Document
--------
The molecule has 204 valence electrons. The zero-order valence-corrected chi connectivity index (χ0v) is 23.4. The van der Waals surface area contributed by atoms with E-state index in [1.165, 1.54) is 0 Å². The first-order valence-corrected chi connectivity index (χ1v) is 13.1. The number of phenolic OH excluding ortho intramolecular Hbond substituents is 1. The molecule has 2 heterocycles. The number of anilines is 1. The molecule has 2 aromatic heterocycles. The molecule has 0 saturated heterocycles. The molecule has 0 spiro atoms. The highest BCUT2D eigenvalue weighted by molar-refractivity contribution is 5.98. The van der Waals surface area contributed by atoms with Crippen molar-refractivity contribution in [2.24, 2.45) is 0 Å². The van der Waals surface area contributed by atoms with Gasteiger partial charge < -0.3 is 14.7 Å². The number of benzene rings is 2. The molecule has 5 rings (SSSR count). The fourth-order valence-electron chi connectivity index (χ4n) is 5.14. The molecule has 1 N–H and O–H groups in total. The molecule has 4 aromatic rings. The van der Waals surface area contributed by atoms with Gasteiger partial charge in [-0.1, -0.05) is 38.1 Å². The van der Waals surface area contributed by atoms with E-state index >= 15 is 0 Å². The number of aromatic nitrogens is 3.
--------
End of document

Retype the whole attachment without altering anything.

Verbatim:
The molecule has 204 valence electrons. The zero-order valence-corrected chi connectivity index (χ0v) is 23.4. The van der Waals surface area contributed by atoms with E-state index in [1.165, 1.54) is 0 Å². The first-order valence-corrected chi connectivity index (χ1v) is 13.1. The number of phenolic OH excluding ortho intramolecular Hbond substituents is 1. The molecule has 2 heterocycles. The number of anilines is 1. The molecule has 2 aromatic heterocycles. The molecule has 0 saturated heterocycles. The molecule has 0 spiro atoms. The highest BCUT2D eigenvalue weighted by molar-refractivity contribution is 5.98. The van der Waals surface area contributed by atoms with Crippen molar-refractivity contribution in [2.24, 2.45) is 0 Å². The van der Waals surface area contributed by atoms with Gasteiger partial charge < -0.3 is 14.7 Å². The number of benzene rings is 2. The molecule has 5 rings (SSSR count). The fourth-order valence-electron chi connectivity index (χ4n) is 5.14. The molecule has 1 N–H and O–H groups in total. The molecule has 4 aromatic rings. The van der Waals surface area contributed by atoms with Gasteiger partial charge in [-0.1, -0.05) is 38.1 Å². The van der Waals surface area contributed by atoms with E-state index >= 15 is 0 Å². The number of aromatic nitrogens is 3.